Bring the War Home (Paperback, 2019, Harvard University Press) 4 stars

The white power movement in America wants a revolution.

Returning to a country ripped apart …

Filling In Some Gaps

4 stars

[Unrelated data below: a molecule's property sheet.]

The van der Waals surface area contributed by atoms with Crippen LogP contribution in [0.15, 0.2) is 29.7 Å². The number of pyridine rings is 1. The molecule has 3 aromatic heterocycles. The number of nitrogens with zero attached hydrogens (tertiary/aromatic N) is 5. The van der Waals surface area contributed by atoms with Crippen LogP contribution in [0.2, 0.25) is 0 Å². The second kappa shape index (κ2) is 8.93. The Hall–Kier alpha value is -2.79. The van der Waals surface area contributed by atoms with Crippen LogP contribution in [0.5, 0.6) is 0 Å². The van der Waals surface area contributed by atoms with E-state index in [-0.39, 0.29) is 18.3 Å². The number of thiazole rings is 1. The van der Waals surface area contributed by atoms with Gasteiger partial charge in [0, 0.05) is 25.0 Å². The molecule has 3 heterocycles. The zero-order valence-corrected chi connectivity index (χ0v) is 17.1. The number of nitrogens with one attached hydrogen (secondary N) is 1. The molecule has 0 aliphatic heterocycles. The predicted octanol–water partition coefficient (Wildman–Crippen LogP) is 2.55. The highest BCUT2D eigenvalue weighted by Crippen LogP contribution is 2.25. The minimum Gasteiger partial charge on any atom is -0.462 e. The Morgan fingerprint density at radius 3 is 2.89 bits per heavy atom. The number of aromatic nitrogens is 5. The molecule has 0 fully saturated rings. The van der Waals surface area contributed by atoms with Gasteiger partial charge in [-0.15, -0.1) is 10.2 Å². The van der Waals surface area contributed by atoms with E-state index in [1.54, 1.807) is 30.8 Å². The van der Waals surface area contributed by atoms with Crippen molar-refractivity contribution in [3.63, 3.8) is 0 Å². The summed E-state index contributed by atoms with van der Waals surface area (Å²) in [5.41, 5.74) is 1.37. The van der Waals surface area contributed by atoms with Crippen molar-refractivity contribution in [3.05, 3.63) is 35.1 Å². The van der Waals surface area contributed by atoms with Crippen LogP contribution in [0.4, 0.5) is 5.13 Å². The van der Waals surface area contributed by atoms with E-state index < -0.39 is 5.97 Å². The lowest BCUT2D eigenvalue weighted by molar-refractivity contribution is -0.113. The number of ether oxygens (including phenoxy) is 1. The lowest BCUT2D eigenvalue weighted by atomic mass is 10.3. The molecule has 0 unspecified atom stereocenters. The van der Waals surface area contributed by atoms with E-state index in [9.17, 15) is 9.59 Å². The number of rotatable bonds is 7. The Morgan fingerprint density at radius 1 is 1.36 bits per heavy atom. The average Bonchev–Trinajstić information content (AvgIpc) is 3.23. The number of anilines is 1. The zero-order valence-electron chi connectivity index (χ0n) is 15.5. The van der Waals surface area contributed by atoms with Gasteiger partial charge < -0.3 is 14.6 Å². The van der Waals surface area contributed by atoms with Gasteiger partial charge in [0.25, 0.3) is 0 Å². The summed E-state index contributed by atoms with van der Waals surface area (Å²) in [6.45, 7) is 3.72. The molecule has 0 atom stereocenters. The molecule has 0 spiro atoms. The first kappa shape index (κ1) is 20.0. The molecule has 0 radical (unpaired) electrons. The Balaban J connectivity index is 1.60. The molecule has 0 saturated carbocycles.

Just a quick review here. I've really been appreciating this book: very readable, clear language, interesting history. This really fills in the gaps in my knowledge of the post-WWII fascist movement with a focus on Louis Beam and the 3rd - 4th waves of the KKK, taking momentum from the "stabbed in the back" narrative of the US experience of the Vietnam War, rampant fear mongering around communism, popular white perspectives of overreach by the civil rights and various liberation movements of the long '60s, and the flood of weaponry and tools of war into the hands of an increasingly anti-State white nationalist movement. There's an interesting focus on groups like the KKKK and the uniting of Klan and Neo-Nazi groups during and after the Greensboro Massacre of 1979, the Order and its overlaps with Aryan Nations, National Alliance, the failed Operation Red Dog invasion of Dominica, ties between white nationalists and the CIA-adjacent arming and training of the Contras and other anti-communist paramilitary forces and a whole lot more packed in this book. Off-hand, my criticisms are few as I approach the end of the book. "Bring The War Home" could use some editing, a few facts are covered multiple times in different sentences in a way that made me wonder if I hadn't just read that. Also, there is a heavy reliance on coverage of FBI / ATF / DEA & DOJ legal pursuit (alongside the SPLC, whose lawsuits on behalf of victims were deeper and more numerous than I knew) but not a lot (besides the Vietnamese immigrant community resistance in Gulf Texas) of popular resistance covered. Maybe that's not the scope of the book. But I am definitely appreciative of the work that Belew put into this book, and the thoughtfulness of digging into the motivations (where available and documented) of these racist pieces of shit. Know your enemy.